Language Simulations for Fostering Language Acquisition and Communicative Competence in Adult Second-Language Learners

Language Simulations for Fostering Language Acquisition and Communicative Competence in Adult Second-Language Learners

Angelene McLaren (Wayne State University, USA)
DOI: 10.4018/978-1-60960-195-9.ch804
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Abstract

Language teachers and students are making a mass exodus in theory and practice in the field of secondlanguage instruction. They are leaving behind boring drills, nonsensical memorizations and endless strings of grammatical rules and are demanding a shift from traditional language learning to modern language acquisition. Language acquisition means being culturally literate and commutatively competent in a language (Byrnes, 2001). This change requires finding effective ways to facilitate this paradigm shift. This chapter will try to answer the following questions: Can language simulations foster language acquisition and communicative competence in adult second-language learners? It will also explore: what language acquisition is and how it is obtained; theoretical foundations of language acquisition; learning simulations and what makes them effective; language simulations – how and why they work; what simulations can do to promote communicative competence; a practical example; future applications and importance of language simulations; and what future research is necessary to fulfill this promise.
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Background

The past few decades have seen a huge paradigm shifts in theory and practice in the field of second-language instruction (Larsen-Freeman & Long, 1991). Researchers and practitioners have moved away from language teaching and have shifted toward instead to language acquisition via communicative language teaching. The field of communicative language teaching stresses the development of communication skills over memorizing vocabulary and verb conjugation tables (Savignon, 1997).

Acquiring a language goes far beyond learning the names of things; it requires being communicatively competent in the target language. Communicative competence is defined here as a person’s ability to communicate in a target language in an appropriate way, (Hymes, 1972), which also may include non-verbal behavior. Teaching “language” has proven to be ineffective in attaining acquisition and fluency in second language learners (Horwitz, 1986). What research is now showing is that second language acquisition and communicative competence are best acquired in situations where learners are using language for communicative purposes, in realistic extra-linguistic, as well as verbal contexts (Garcia-Carbonell, Rising, Monero & Watts, 2001; Wesche, 1983; Krashen, 1982).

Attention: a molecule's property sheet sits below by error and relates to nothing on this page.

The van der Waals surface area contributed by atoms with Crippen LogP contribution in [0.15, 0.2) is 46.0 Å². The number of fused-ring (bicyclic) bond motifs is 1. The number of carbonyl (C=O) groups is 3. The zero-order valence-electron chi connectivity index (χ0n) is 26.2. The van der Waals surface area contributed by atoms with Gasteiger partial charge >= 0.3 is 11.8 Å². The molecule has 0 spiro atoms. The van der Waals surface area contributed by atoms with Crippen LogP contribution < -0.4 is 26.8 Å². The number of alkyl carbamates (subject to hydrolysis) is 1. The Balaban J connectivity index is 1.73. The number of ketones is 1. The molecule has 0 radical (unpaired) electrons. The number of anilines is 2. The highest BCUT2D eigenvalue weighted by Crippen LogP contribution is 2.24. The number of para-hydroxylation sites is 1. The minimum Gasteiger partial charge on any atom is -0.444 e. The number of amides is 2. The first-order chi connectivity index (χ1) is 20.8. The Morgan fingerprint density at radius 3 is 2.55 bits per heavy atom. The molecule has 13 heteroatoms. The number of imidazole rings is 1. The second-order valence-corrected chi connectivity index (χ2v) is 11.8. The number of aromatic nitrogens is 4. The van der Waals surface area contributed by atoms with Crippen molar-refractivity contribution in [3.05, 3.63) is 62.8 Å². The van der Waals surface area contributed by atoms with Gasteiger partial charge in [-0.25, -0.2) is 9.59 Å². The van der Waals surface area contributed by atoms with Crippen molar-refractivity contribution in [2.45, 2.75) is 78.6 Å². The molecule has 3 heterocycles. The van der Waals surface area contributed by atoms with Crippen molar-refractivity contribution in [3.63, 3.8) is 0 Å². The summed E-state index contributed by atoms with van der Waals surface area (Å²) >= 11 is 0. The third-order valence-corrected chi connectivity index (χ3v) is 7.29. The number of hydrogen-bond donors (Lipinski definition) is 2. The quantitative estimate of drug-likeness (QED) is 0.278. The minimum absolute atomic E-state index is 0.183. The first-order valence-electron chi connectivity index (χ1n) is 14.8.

Crookall and Oxford (1990a, 1990b), feel that multimedia simulations may prove to be extremely effective in this in developing learners’ ability to communicate effectively in second languages. Simulations that incorporate effective instructional pedagogy can not only fun, which improves learner motivation, but effective as well (Aldrich, 2005; Prensky, 2002; Crookall & Oxford, 1990a, 1990b).

Contemporary applied linguists are inquiring into ways native speakers acquire first language, and are creating from these insights new models, methodologies, and practices for second-language acquisition. Babies do not acquire language through endless hours of vocabulary drills, memorization, and grammatical rule. As it turns out, current research is showing that second-language learners don’t either (Wesche, 1983). Researchers have discovered that second languages are acquired most effectively in meaningful, naturalistic environments.

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